W Mitchell looks out the window of his rehabilitation hospital room in Santa Barbara, and proclaims, “This time next week, I’ll be out of this place for sure.” But the complications of daily dialysis and other medical issues may hinder the return to normal life for one of the world’s great speakers on adversity.
Here is a man who, in his 79 years, has not experienced much of what might be called “normal life.” A survivor of two accidents which could have easily brought his demise, Mitchell persevered, and turned life’s lemons into lemonade. His ability to tell captivating stories, his mastery of the pause, his self-effacing humor combined with a powerful message that often caused audiences to weep and, when he was done, to rise to their feet and cheer mightily made him a category of one, fostering huge demand for his speaking services.
Even today, conference producers who heard him speak years ago seek him out. They want him to share his inspiring message with their teams and organizations.
“I’m still not sure what happened to me,” he tells me during a recent visit. “The next thing I know I was lying in a bed at Cottage Hospital, with tubes in my body, and they said I needed to go on dialysis.”
A Succession of Tragic Accidents
Born William Mitchell in 1944, in a small Colorado town, Mitchell’s life was to take a succession of unexpected turns. In 1971, on his way to work as a cable car operator in San Francisco, he was broadsided by a milk truck running a red light. Severe burns disfigured his face and charred over 65 percent of his body. But in the arduous months of recovery, Mitchell showed uncommon courage and a sense of humor that inspired his medical team through numerous operations.
Finally Mitchell and his young wife — a nurse named Annie who’d been a vital helpmate in his recovery –moved to Crested Butte, Colorado. For a time, life was magical. Flush with an insurance settlement, he invested in a company that manufactured wood-burning stoves, earned his private pilot’s license, and became involved in local politics. When a mining company sought to mar the beauty of nearby mountains, Mitchell became an activist. He testified before Congress, and soon became known as “the man who saved a mountain.” He ran for mayor of Crested Butte and won in a landslide, and later Congress (he lost). Still, national journalists couldn’t get enough of his story or his charm. Sudden prominence led to him being feted by Washington politicians, including Bill Clinton and many others.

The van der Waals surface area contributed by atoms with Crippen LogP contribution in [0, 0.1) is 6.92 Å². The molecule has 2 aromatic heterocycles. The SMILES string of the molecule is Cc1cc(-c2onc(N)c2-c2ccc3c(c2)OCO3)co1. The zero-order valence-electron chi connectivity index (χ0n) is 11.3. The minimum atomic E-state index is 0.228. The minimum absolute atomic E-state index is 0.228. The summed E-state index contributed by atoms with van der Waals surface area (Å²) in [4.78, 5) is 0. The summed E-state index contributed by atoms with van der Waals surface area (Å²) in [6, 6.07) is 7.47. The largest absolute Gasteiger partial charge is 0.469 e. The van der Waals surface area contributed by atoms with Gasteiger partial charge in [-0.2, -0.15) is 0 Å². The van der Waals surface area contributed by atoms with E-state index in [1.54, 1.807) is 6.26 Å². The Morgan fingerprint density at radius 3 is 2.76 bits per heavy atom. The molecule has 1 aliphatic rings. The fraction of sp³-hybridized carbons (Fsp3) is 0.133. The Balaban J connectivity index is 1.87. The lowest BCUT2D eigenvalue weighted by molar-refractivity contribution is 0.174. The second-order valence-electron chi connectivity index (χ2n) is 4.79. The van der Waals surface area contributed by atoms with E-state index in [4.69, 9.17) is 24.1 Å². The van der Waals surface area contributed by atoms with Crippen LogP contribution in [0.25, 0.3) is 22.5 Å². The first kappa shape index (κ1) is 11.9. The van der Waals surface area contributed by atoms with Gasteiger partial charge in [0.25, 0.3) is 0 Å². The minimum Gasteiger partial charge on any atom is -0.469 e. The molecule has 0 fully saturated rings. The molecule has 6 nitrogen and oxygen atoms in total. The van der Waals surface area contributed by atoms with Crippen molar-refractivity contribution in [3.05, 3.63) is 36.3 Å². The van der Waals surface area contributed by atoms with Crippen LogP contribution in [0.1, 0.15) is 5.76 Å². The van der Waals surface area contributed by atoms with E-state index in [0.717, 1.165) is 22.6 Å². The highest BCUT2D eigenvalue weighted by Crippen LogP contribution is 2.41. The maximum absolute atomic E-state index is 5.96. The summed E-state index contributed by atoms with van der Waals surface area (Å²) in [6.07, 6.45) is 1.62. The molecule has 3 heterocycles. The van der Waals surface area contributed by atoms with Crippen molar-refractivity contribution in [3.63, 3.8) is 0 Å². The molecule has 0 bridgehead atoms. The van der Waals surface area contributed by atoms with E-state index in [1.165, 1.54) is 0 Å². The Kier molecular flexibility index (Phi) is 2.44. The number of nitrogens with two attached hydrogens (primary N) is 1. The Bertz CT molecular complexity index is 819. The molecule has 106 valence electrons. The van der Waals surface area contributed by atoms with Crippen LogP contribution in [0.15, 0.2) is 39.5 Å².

It was not to last. In 1975, Mitchell’s life took an even more tragic turn one chilly morning when he attempted to take his friends on a picnic flight in a Cessna. Inexperienced, he didn’t notice the ice that had formed on the plane’s wings. Lifting off from the runway the plane climbed to 40 feet in the air, then suddenly stalled, dropping like a stone. His passengers were able to get out, but Mitchell discovered he was unable to move. The crash had left him paralyzed from the waist down. He would never walk again.
Yet Mitchell was determined to battle back from this tragedy as well. He’d been a radio announcer as a young man, and his deep and resonant voice drew others into what he had to say, especially when he spoke of overcoming obstacles in life. He soon came to realize how hungry people were for his message of resilience and hope, no matter what. He billed himself as the “burned-up guy in a wheelchair” and began receiving invitations to speak all over the United States, and then the world.
One day, a youth approached him after a speech and asked how he managed to stay positive despite all the setbacks in his life. “It’s not what happens to you,” Mitchell recalled telling him. “It’s what you do about it that matters.” This simple declaration would become his mantra, in life and on the platform. In other words, refuse to let circumstances, no matter how dire, determine your destiny. Adversity need not be a roadblock but can become an opportunity for self-transformation, for mastering resilience. As demand for his message surged, Mitchell held audiences spellbound from Sydney to Dallas to Johannesburg, giving them a new window in which to view the setbacks and the disappointments in their lives. View them as stepping stones, instead of stumbling blocks, he urged. See them guiding you towards new paths, new potentialities.
It has been my privilege to call Mitchell a friend these many years. We have both been members of a mastermind group here on California’s Gold Coast for over three decades, and we share the same airport limo driver in Santa Barbara, who keeps us informed on the other’s travels.
If you would care to share your favorite Mitchell story, I’d love to pass it on to him, and I’ll share it on my website.
And meanwhile, just remember, it’s not what happens to you, it’s what you do about it that matters.